Pope Paul VI saw the increased materialism of the modern world, declaring in his encyclical Populorum Progressio that increased possessions certainly should not be the ultimate goal of nations or individuals.   Growth is essential in our development as human beings and as a society, but it imprisons us and restricts our vision if we see growth and economic development for their own sake as the supreme good.  If we're completely dependent upon possessions and wealth, our hearts can easily become hardened and our minds can easily become closed.  Exclusively pursuing our possessions above the love of God and not looking at how we can use them according to God’s will can form obstacles to our individual fulfillment and to humanity’s true greatness.  It takes imagination and passion to follow God's vision for us – and that was what the young man in the Gospel lacked.  But in the end, Jesus looked upon the young man with fraternal love and compassion.  God looks at us in love, too, as we struggle with the things that keep us from God, as we try to implement his will in our lives. 
        Today, we hear the Gospel story about the rich young man who walked away from Jesus in sadness.  We had our time and talent survey last spring, and we have implemented a lot of new programs here in our parish, and a lot of parishioners are involved in a lot of things.  It amazes me to see all the activity here at St James on a given night or weekend.  Now it is time to start thinking about financial stewardship as well – and the Gospel today gives us a good context in which we can approach it.  We are very, very blessed in our parish to have a lot of people who give very generously in a lot of ways.  But we all need to think about how God wants us to give of our gifts and our financial resources to support our church.  We will soon give out an annual report of where we are financially at St James, and I ask all of you to prayerful consider the contributions that you make to us.  Like this young man in today’s Gospel, let us all ask Jesus what we can to do to fully live out the Kingdom of God in our lives.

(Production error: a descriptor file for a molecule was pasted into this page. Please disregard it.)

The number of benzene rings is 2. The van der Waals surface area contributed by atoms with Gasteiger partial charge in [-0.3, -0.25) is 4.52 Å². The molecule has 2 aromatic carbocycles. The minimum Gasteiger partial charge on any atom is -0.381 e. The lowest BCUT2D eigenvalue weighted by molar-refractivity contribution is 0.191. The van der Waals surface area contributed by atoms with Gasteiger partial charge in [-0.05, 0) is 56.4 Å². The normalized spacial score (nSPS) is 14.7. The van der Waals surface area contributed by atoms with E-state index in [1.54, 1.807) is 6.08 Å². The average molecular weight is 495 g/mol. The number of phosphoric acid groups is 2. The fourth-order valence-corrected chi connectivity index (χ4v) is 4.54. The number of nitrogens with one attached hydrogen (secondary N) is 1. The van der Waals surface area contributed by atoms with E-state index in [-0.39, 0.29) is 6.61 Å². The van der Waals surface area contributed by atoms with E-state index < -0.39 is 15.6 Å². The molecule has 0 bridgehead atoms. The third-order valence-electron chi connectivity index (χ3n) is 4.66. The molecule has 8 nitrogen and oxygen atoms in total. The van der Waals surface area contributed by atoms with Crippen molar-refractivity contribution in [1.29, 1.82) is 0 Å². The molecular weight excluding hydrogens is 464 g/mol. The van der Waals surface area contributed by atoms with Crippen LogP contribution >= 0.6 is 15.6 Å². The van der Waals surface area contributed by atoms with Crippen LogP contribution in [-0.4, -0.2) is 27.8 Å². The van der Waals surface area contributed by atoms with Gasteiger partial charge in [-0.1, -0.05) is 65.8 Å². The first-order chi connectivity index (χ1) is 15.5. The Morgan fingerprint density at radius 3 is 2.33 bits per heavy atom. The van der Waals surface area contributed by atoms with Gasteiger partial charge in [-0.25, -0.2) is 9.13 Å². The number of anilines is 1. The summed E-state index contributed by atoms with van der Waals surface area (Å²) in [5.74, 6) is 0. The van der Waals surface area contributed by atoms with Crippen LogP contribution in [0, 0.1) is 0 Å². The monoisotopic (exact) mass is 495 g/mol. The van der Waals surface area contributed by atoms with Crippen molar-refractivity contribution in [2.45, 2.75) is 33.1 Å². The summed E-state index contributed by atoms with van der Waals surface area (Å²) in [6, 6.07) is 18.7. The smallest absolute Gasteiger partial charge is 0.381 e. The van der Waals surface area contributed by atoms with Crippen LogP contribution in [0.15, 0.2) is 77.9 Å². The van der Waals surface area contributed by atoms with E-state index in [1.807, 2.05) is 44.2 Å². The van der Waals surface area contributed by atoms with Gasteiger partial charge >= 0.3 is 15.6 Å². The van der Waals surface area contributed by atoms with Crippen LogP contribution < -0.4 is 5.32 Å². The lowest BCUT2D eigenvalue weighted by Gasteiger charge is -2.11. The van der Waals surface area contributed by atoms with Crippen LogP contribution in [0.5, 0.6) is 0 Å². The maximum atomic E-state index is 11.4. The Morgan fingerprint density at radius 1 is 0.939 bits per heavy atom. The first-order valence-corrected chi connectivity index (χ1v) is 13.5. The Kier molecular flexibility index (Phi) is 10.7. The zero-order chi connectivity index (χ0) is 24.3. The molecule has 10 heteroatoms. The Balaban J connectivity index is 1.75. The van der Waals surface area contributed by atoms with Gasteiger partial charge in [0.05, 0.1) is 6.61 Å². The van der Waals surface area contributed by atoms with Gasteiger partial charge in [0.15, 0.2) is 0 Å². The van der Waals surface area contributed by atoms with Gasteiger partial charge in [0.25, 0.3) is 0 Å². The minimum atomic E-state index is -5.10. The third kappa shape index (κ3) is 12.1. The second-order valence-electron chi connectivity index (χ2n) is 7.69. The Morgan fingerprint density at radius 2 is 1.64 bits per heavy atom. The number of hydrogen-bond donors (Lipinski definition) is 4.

Monday, October 5, 2015

10/7/2015 – Our Lady of the Rosary – Luke 11:1-4

       Today's Gospel reading from Luke has Jesus teaching his disciples how to pray the Lord's prayer, which is fitting on the day when we celebrate Our Lady of the Rosary, since the rosary is a popular prayer devotion within our Catholic faith.  The feast of Our Lady of the Rosary was established by Saint Pius V on the anniversary of the naval victory won by the Christian fleet at Lepanto over the Ottoman empire on October 7, 1571. The victory was attributed to the help of the holy Mother of God whose aid was invoked through praying the Rosary.  The celebration of this day invites all of us to reflect upon the mysteries of Christ, following the example of the Blessed Virgin Mary who was so uniquely associated with her son's incarnation, passion, and glorious resurrection.